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Binary fission facts for kids

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Binary fission ("division in half") is a kind of asexual reproduction. It is the most common form of reproduction in prokaryotes such as bacteria. It occurs in some single-celled Eukaryotes like the Amoeba and the Paramoecium. In binary fission DNA replication and segregation occur simultaneously.

In binary fission, the fully grown parent cell splits into two halves, producing two pools. After replicating its genetic material, the parent cell divides into two equal sized daughter cells. The genetic material is replicated, then equally split. The daughter cells are genetically identical (unless a mutation occurs during replication).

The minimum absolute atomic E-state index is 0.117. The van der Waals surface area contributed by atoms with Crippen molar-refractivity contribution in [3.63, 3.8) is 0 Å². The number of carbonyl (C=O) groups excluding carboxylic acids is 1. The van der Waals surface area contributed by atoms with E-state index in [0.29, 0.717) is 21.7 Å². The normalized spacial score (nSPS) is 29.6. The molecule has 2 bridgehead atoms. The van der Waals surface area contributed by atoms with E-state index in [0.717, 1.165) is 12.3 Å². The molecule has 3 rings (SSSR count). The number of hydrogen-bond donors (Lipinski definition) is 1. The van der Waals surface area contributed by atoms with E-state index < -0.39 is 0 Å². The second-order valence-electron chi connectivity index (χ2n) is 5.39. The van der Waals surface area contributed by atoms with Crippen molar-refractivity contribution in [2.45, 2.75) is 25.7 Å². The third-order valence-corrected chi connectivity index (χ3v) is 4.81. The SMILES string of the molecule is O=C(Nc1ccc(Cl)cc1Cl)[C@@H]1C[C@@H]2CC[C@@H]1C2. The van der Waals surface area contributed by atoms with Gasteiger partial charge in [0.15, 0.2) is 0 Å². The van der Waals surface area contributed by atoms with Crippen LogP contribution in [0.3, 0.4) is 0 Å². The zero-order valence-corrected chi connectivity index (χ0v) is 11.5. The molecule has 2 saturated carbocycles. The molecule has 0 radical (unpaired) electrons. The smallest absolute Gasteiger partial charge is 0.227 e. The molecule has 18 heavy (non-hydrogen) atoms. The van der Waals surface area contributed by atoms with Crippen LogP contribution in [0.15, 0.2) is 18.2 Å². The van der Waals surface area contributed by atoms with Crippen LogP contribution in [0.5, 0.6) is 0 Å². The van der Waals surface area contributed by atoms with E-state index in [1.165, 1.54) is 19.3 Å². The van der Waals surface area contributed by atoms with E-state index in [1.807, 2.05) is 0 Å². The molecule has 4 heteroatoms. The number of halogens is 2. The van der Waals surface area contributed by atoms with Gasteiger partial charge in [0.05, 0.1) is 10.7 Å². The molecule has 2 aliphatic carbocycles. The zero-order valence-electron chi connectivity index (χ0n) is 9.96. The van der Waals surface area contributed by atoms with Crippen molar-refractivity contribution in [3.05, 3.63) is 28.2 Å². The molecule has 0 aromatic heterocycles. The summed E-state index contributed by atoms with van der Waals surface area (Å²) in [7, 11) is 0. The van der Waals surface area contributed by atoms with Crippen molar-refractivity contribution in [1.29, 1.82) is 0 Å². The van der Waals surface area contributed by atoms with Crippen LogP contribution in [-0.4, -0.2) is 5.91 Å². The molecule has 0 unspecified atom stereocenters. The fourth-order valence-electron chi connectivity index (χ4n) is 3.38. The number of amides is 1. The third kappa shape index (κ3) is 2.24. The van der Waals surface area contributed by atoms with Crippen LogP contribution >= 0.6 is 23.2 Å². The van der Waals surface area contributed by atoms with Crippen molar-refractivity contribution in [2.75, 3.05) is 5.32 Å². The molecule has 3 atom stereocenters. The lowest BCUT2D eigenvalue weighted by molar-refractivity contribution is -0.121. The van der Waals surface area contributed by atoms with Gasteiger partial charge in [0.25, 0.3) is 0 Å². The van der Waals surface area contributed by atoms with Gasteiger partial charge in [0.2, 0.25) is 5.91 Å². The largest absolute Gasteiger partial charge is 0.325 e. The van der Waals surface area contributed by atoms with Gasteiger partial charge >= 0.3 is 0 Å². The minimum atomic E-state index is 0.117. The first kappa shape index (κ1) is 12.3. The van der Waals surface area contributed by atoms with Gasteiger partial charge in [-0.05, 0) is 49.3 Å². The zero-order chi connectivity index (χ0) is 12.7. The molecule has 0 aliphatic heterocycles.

Binary fission in a prokaryote  1. The bacterium before binary fission is when the DNA is tightly coiled. 2. The DNA of the bacterium has replicated. 3. The DNA is pulled to the separate poles of the bacterium as it increases size to prepare for splitting. 4. The growth of a new cell wall begins to separate the bacterium. 5. The new cell wall fully develops, resulting in the complete split of the bacterium. 6. The new daughter cells have tightly coiled DNA, ribosomes, and plasmids.

During binary fission, the DNA molecule divides and forms two DNA molecules. The cell then grows to create room for each molecule to move towards the opposite side of the bacterium. At the same time, the cell membrane divides to form 2 daughter cells. After division, the new cells grow and the process repeats itself.

Binary fission occurs in eukaryotic tissue cells, but the process is more complicated: see mitosis.

Basically, a cell copies its DNA, and then splits down the middle, creating two daughter cells.

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